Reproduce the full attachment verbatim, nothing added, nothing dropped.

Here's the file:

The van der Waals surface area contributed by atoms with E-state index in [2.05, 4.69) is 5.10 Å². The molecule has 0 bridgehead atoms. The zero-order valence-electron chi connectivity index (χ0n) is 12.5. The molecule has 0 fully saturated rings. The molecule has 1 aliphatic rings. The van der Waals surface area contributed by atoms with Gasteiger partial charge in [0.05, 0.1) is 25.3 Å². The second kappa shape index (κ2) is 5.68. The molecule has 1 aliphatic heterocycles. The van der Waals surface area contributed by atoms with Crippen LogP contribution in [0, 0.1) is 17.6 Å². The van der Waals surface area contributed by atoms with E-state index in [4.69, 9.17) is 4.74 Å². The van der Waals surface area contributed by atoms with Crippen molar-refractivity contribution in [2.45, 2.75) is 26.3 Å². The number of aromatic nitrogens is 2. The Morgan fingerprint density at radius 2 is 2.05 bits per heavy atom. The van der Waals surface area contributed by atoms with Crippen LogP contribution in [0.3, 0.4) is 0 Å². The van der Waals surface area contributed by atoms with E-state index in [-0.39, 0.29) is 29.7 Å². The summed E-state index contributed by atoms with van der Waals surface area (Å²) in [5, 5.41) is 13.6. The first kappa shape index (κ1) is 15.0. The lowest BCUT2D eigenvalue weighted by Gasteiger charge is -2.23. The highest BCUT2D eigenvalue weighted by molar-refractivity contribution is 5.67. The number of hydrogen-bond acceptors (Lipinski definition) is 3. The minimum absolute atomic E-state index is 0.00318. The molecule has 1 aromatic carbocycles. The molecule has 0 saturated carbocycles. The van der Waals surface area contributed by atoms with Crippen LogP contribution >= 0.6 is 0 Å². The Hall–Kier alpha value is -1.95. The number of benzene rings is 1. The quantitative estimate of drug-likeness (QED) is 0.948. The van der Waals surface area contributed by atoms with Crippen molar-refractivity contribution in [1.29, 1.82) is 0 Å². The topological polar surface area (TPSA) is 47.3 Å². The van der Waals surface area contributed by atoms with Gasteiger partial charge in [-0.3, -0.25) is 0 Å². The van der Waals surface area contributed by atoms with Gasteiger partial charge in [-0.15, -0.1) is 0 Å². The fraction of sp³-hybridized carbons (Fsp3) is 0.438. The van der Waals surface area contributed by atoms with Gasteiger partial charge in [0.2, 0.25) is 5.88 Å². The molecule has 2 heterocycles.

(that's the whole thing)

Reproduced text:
The van der Waals surface area contributed by atoms with E-state index in [2.05, 4.69) is 5.10 Å². The molecule has 0 bridgehead atoms. The zero-order valence-electron chi connectivity index (χ0n) is 12.5. The molecule has 0 fully saturated rings. The molecule has 1 aliphatic rings. The van der Waals surface area contributed by atoms with Gasteiger partial charge in [0.05, 0.1) is 25.3 Å². The second kappa shape index (κ2) is 5.68. The molecule has 1 aliphatic heterocycles. The van der Waals surface area contributed by atoms with Crippen LogP contribution in [0, 0.1) is 17.6 Å². The van der Waals surface area contributed by atoms with E-state index in [4.69, 9.17) is 4.74 Å². The van der Waals surface area contributed by atoms with Crippen molar-refractivity contribution in [2.45, 2.75) is 26.3 Å². The number of aromatic nitrogens is 2. The Morgan fingerprint density at radius 2 is 2.05 bits per heavy atom. The van der Waals surface area contributed by atoms with Crippen LogP contribution in [0.3, 0.4) is 0 Å². The van der Waals surface area contributed by atoms with E-state index in [-0.39, 0.29) is 29.7 Å². The summed E-state index contributed by atoms with van der Waals surface area (Å²) in [5, 5.41) is 13.6. The first kappa shape index (κ1) is 15.0. The lowest BCUT2D eigenvalue weighted by Gasteiger charge is -2.23. The highest BCUT2D eigenvalue weighted by molar-refractivity contribution is 5.67. The number of hydrogen-bond acceptors (Lipinski definition) is 3. The minimum absolute atomic E-state index is 0.00318. The molecule has 1 aromatic carbocycles. The molecule has 0 saturated carbocycles. The van der Waals surface area contributed by atoms with Crippen LogP contribution >= 0.6 is 0 Å². The Hall–Kier alpha value is -1.95. The number of benzene rings is 1. The quantitative estimate of drug-likeness (QED) is 0.948. The van der Waals surface area contributed by atoms with Crippen molar-refractivity contribution in [1.29, 1.82) is 0 Å². The topological polar surface area (TPSA) is 47.3 Å². The van der Waals surface area contributed by atoms with Gasteiger partial charge in [-0.3, -0.25) is 0 Å². The van der Waals surface area contributed by atoms with Gasteiger partial charge in [-0.15, -0.1) is 0 Å². The fraction of sp³-hybridized carbons (Fsp3) is 0.438. The van der Waals surface area contributed by atoms with Gasteiger partial charge in [0.2, 0.25) is 5.88 Å². The molecule has 2 heterocycles.